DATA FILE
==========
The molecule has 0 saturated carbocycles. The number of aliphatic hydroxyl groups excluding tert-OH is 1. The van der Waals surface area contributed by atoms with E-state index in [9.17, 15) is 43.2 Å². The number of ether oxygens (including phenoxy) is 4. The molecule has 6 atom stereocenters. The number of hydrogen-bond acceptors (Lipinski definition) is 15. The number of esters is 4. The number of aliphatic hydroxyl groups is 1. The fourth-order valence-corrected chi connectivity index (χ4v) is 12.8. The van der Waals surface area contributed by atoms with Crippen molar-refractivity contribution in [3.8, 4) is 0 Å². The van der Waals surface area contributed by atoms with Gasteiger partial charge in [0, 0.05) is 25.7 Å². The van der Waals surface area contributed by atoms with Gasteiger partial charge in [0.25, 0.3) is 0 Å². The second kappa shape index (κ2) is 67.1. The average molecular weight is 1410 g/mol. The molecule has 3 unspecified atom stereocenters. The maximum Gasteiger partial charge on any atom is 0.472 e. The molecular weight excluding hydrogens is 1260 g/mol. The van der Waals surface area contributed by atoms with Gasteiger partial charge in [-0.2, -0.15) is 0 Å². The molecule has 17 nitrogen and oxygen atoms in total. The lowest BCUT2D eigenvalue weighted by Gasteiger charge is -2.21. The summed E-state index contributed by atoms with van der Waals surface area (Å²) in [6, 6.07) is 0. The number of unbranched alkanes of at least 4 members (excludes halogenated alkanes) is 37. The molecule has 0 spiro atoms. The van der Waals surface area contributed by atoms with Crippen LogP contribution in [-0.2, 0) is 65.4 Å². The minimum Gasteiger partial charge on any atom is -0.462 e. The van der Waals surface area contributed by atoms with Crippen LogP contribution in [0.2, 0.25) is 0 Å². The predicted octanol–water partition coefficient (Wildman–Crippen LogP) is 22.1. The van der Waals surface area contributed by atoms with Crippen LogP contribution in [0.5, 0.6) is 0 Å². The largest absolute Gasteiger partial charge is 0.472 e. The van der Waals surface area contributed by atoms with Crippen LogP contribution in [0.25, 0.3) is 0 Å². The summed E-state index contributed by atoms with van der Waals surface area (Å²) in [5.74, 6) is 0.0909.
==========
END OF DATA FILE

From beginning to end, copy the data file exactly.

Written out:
The molecule has 0 saturated carbocycles. The number of aliphatic hydroxyl groups excluding tert-OH is 1. The van der Waals surface area contributed by atoms with E-state index in [9.17, 15) is 43.2 Å². The number of ether oxygens (including phenoxy) is 4. The molecule has 6 atom stereocenters. The number of hydrogen-bond acceptors (Lipinski definition) is 15. The number of esters is 4. The number of aliphatic hydroxyl groups is 1. The fourth-order valence-corrected chi connectivity index (χ4v) is 12.8. The van der Waals surface area contributed by atoms with Crippen molar-refractivity contribution in [3.8, 4) is 0 Å². The van der Waals surface area contributed by atoms with Gasteiger partial charge in [0, 0.05) is 25.7 Å². The van der Waals surface area contributed by atoms with Gasteiger partial charge in [0.25, 0.3) is 0 Å². The second kappa shape index (κ2) is 67.1. The average molecular weight is 1410 g/mol. The molecule has 3 unspecified atom stereocenters. The maximum Gasteiger partial charge on any atom is 0.472 e. The molecular weight excluding hydrogens is 1260 g/mol. The van der Waals surface area contributed by atoms with Gasteiger partial charge in [-0.2, -0.15) is 0 Å². The molecule has 17 nitrogen and oxygen atoms in total. The lowest BCUT2D eigenvalue weighted by Gasteiger charge is -2.21. The summed E-state index contributed by atoms with van der Waals surface area (Å²) in [6, 6.07) is 0. The number of unbranched alkanes of at least 4 members (excludes halogenated alkanes) is 37. The molecule has 0 spiro atoms. The van der Waals surface area contributed by atoms with Crippen LogP contribution in [-0.2, 0) is 65.4 Å². The minimum Gasteiger partial charge on any atom is -0.462 e. The van der Waals surface area contributed by atoms with Crippen LogP contribution in [0.2, 0.25) is 0 Å². The predicted octanol–water partition coefficient (Wildman–Crippen LogP) is 22.1. The van der Waals surface area contributed by atoms with Crippen LogP contribution in [0.5, 0.6) is 0 Å². The largest absolute Gasteiger partial charge is 0.472 e. The van der Waals surface area contributed by atoms with Crippen LogP contribution in [0.25, 0.3) is 0 Å². The summed E-state index contributed by atoms with van der Waals surface area (Å²) in [5.74, 6) is 0.0909.